After a cool and wet spring, the nasturtiums always come. Fields of nasturtiums—all over my garden, popping up through the mulch, under the stairs, between the cracks, volunteering everywhere.
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Most people don’t give nasturtiums a second look. They’re sometimes regarded as weeds, as they reseed easily and will grow absolutely anywhere with the least amount of maintenance. They’re often seen as ornamental annuals, blooming through early summer before the heat turns them into a scraggly mess of vines.
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But historically, nasturtiums (Tropaeolum majus) are considered vegetables, hailing from South America and originally cultivated in Peru.
The leaves and flowers contain high amounts of mustard oils, which give them a pungent, peppery flavor and are released when the plant is crushed or chewed. (These are the same oils found in mustard seeds, horseradish root, and wasabi.)
Mustard oils have active antibiotic, antifungal, antiviral, and antibacterial properties, making nasturtiums a natural remedy for everything from skin infections to sinus colds. The leaves are also rich in vitamin C and iron, and anthocyanins in the red and orange flowers make them highly antioxidant.
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Just make a simple (yet beautiful) salad with the leaves and flowers to gain the many health benefits of this very underrated plant!
But when I end up with a bumper crop of nasturtiums, my favorite use for them is making pesto. The mustard oils in the plant add a boldness to this recipe that isn’t found in traditional pesto, and it’s such a treat to have homegrown, homemade pesto when it isn’t basil season yet!
So how do you use nasturtium pesto? Almost anywhere you’d normally use basil pesto: spread on a pizza or sandwich, tossed with hot pasta or zucchini noodles (zoodles), smeared onto a piece of toast, or stirred into vegetable soup for a burst of flavor. You can add a dollop of nasturtium pesto onto a steaming baked potato, or thin it out with more olive oil and drizzle it over eggs or roasted vegetables.
Nasturtium pesto may overpower more delicate flavors, so use it sparingly unless you love a little kick!
Makes 2 cups
4 cups packed nasturtium leaves
2 cups packed nasturtium flowers
1 1/2 cups olive oil
5 cloves garlic
1 to 1 1/2 cups walnuts
1 to 1 1/2 cups shredded Parmesan cheese
Pick a basket full of fresh, healthy leaves and flowers without any blemishes. If your plants aren’t blooming yet, using only the leaves is fine too.
Nasturtiums are highly beneficial in the garden for being natural aphid traps, so you’ll want to make sure you’re not harvesting a colony of aphids along with them!
Thoroughly wash and dry the leaves and flowers; tear larger leaves in half.
Add the leaves, flowers, garlic, olive oil, walnuts, and Parmesan to a blender or food processor. I like my pesto extra nutty and extra cheesy, so I use the full 1 1/2 cups for each ingredient.
Blend all the ingredients until the mixture is smooth.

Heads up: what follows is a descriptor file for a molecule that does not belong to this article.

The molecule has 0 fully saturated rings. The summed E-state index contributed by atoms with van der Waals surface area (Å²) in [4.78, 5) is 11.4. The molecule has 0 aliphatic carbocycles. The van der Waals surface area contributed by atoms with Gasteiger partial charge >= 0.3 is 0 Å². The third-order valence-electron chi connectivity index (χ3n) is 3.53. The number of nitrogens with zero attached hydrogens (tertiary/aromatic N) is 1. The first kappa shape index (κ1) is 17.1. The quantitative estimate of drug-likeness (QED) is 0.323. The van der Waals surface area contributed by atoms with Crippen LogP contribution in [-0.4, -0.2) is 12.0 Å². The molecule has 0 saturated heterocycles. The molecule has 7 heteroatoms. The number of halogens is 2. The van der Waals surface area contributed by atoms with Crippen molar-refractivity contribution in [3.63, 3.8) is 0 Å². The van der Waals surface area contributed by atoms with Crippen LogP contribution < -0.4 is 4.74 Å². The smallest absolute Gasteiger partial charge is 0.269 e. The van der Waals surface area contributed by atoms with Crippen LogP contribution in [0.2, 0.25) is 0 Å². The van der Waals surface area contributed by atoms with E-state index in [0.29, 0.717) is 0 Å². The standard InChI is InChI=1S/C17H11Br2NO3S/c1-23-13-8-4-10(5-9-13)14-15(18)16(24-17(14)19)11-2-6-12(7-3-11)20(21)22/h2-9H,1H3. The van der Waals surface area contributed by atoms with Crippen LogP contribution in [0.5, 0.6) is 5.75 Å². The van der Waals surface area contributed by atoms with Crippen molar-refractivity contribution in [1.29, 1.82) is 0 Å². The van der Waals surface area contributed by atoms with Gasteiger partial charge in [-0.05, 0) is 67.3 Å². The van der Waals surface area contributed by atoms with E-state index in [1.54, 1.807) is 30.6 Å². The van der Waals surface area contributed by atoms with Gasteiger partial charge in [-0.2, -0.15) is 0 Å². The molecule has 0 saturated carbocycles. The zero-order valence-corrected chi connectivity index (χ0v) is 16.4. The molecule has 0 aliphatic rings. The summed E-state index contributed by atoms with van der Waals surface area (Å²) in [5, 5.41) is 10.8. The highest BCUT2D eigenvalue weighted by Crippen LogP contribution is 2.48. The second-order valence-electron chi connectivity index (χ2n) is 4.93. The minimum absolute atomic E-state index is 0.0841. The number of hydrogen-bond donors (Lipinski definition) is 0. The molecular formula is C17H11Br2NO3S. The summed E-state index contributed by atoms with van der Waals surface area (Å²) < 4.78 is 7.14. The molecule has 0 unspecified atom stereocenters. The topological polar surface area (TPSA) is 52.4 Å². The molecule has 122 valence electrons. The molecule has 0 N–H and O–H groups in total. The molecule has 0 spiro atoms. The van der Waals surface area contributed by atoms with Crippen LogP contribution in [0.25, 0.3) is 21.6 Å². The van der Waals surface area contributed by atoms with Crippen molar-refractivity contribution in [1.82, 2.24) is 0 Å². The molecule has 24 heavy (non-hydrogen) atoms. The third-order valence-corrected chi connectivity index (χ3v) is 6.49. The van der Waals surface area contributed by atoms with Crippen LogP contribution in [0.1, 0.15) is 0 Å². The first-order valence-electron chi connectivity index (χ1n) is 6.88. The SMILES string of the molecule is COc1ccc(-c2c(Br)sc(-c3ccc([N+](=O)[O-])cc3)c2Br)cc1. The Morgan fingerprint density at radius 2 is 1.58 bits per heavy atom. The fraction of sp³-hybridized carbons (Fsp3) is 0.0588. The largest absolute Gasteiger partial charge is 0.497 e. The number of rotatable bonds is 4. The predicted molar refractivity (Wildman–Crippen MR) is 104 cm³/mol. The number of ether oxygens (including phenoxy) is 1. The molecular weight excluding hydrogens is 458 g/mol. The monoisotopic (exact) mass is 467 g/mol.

Ladle the pesto into small jars, refrigerate, and enjoy! The pesto should keep for up to two weeks.
This post updated from an article that originally appeared on January 15, 2013.
CarolSeptember 15, 2022 at 9:48 am
This recipe looks delicious! Can I include the stems though? They have the same peppery flavour as the flowers and leaves!!
KarlOctober 8, 2022 at 8:03 pm
I just made this recipe with stems and all. When I stir fry nasturtium I always use the last 15 or so centimetres of the stem. Pods as well. It all got grinded up for the pesto and is delicious
Thanks for the recipe. Yet another use for nasturtiums!
Susan RosemanSeptember 12, 2022 at 2:39 pm
Just made and it’s Fabulous!!!
I did not have walnuts so I used macadamia nuts for the first time in any pesto. I highly recommend.
Thank you for sharing this recipe.
NH-DorcasJuly 12, 2022 at 4:52 pm
Phenomenal! I recommend adding 1-2 TBS of lemon juice to brighten the flavor/add a little acidity to balance the oil & cheese – she’s right: use the full 1 1/2 C. walnuts and parmesan. And a pinch/plus of salt to taste. BEAUTIFUL, too! Use it as a pistou for soups.
BarbaraDecember 29, 2021 at 12:19 pm
Is this pesto something I might process in a water bath to be given to people as Christmas gifts?
amaury blowJuly 19, 2022 at 4:20 am
I doubt it – I find water bathing does not do well for pestos – what I do, do, is freeze it and as such it will be good for 6months +
mtn ladyAugust 11, 2017 at 5:24 pm
So hoping Linda or someone will reply to my question about pickling the pods with the chewy tough covering on the bigger pods! Remove it or not? I note other comments are months and even years ago! Also that I posted on the WRONG recipe, though both are related to nasturtiums recipes! I don’t have time to check this posting constantly, but would love an answer before I attempt the pickling, Nothing worse than putting a lot time & ingredients in something to learn you goofed it up!
mtn ladyAugust 10, 2017 at 5:16 pm
I am so happy to have easily found both of your nasturtium recipes as I have a hanging pot of yellow and orange ones and searched for a way to preserve the fresh pods. I knew they were called ‘Poor Man’s Capers’. After eating several of the very small seed pods, I realized they are actually a tiny bit sweet before the zing hits your nose! I love them! I have noticed though, as they get bigger even though still light green, the outer covering gets tough & chewy and can be peeled off. Has anyone else noticed this? And is it an issue? Perhaps the brining helps and the vinegar? Now that I’ve found your recipes, I need to get picking!